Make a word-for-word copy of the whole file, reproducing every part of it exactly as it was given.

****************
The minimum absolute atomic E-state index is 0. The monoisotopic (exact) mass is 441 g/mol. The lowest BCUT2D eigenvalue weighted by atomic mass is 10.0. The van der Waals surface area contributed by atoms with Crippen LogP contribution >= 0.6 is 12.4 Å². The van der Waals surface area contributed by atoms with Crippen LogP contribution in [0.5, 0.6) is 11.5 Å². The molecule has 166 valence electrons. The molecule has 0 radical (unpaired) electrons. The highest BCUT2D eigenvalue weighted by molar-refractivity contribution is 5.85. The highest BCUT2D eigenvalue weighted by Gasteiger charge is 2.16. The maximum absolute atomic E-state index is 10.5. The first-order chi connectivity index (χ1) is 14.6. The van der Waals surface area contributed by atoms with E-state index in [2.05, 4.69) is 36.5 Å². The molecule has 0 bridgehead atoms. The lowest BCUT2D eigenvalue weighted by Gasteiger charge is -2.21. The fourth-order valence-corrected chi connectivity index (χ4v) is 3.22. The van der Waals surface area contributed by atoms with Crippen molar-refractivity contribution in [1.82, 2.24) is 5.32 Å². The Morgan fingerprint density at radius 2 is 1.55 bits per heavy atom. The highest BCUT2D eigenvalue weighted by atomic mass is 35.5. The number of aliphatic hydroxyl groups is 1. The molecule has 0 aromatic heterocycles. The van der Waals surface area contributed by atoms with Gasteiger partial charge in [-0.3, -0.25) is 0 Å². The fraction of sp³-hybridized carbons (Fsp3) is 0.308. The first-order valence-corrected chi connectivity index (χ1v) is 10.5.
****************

The minimum absolute atomic E-state index is 0. The monoisotopic (exact) mass is 441 g/mol. The lowest BCUT2D eigenvalue weighted by atomic mass is 10.0. The van der Waals surface area contributed by atoms with Crippen LogP contribution >= 0.6 is 12.4 Å². The van der Waals surface area contributed by atoms with Crippen LogP contribution in [0.5, 0.6) is 11.5 Å². The molecule has 166 valence electrons. The molecule has 0 radical (unpaired) electrons. The highest BCUT2D eigenvalue weighted by molar-refractivity contribution is 5.85. The highest BCUT2D eigenvalue weighted by Gasteiger charge is 2.16. The maximum absolute atomic E-state index is 10.5. The first-order chi connectivity index (χ1) is 14.6. The van der Waals surface area contributed by atoms with E-state index in [2.05, 4.69) is 36.5 Å². The molecule has 0 bridgehead atoms. The lowest BCUT2D eigenvalue weighted by Gasteiger charge is -2.21. The fourth-order valence-corrected chi connectivity index (χ4v) is 3.22. The van der Waals surface area contributed by atoms with Crippen molar-refractivity contribution in [1.82, 2.24) is 5.32 Å². The Morgan fingerprint density at radius 2 is 1.55 bits per heavy atom. The highest BCUT2D eigenvalue weighted by atomic mass is 35.5. The number of aliphatic hydroxyl groups is 1. The molecule has 0 aromatic heterocycles. The van der Waals surface area contributed by atoms with Gasteiger partial charge in [-0.3, -0.25) is 0 Å². The fraction of sp³-hybridized carbons (Fsp3) is 0.308. The first-order valence-corrected chi connectivity index (χ1v) is 10.5.